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AARP Summit looks at solving inequalities in underserved communities

Thomas O'Neil-White

Creating livable communities throughout New York State is a topic which has gained steam over the last five years. A summit hosted by AARP New York on Friday looked at the divergent processes of government and community-run organizations in creating equity in the poorest communities in the state.

African American Health Equity Taskforce Member Pastor George Nicholas explained how positive change in underserved neighborhoods in Buffalo, and across the country, cannot happen with acknowledging and addressing negative social determinants.

“There’s always this desire to create some kind of event,” he said. “Something that would seemingly address these issues. But if we just do things episodically and not systemically, then we won’t see the type of change that we’re looking for.”

Health, environment, economics, infrastructure and education are all major components in determining the overall health of a community, and in Buffalo’s Black and Brown communities these components have been lacking for generations. Nicholas said the default position has been to blame the people suffering the most for their own predicament.

Credit Thomas O'Neil-White
Pastor George Nicholas.

“For example,” he said. “When people say you need to eat more fresh fruits and vegetables, well, if you don’t have a quality grocery store that supply those kind of things within your community, if you don’t have access to transportation to go outside of your community to do your grocery shopping, then you cannot respond or you cannot make the kind of changes within your own life.”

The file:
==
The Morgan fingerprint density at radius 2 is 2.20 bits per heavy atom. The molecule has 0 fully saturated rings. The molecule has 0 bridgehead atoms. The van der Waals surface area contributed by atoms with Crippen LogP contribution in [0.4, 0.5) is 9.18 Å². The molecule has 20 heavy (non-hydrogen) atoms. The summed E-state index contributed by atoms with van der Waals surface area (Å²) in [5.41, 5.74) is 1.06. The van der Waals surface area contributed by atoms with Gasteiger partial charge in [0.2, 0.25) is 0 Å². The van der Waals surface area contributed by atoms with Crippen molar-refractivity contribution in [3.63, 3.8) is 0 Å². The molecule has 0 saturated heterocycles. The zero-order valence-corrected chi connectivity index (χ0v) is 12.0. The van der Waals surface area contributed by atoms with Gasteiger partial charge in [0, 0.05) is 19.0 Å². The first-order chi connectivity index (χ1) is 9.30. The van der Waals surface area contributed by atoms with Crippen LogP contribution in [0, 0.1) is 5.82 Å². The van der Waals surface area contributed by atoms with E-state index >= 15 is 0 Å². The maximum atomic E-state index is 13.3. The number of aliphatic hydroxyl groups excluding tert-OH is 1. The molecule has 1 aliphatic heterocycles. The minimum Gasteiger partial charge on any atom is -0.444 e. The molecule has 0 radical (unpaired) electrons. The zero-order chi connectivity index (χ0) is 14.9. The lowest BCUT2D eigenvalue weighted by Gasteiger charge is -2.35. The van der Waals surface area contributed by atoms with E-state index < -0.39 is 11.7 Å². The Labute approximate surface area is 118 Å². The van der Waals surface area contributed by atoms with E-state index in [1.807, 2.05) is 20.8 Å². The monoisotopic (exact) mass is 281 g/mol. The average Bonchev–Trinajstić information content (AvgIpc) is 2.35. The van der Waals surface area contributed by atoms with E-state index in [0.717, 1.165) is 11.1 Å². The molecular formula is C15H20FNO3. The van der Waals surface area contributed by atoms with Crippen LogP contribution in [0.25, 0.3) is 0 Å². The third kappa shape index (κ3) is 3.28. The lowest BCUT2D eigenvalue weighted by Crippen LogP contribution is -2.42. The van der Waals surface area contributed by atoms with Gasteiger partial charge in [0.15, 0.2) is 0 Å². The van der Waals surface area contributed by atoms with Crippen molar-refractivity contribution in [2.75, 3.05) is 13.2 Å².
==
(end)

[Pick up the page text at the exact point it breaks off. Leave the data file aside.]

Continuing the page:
Representing Buffalo along with Pastor Nicholas in the AARP Summit was Mayoral candidate and former Fruit Belt Land Trust Executive Director India Walton, who wondered why community-run organizations have to pick up the slack left by city government.

“I also don’t want us to get caught up in the great work that community-based organizations are doing that we absolve our government from their responsibilities,” she said. “We had Go Bike out striping bike lanes over the summer. That is not the responsibility of a non-profit, that is the responsibility of our municipal government. The funding and resources are there, the priorities are not.”

Nicholas and Walton both believe there is an incredible amount of work being done right now to address issues of equity, but there remains even more work to do and to not lose the momentum gained this year.

Born in Louisville, Kentucky, Thomas moved to Western New York at the age of 14. A graduate of Buffalo State College, he majored in Communications Studies and was part of the sports staff for WBNY. When not following his beloved University of Kentucky Wildcats and Boston Red Sox, Thomas enjoys coaching youth basketball, reading Tolkien novels and seeing live music.
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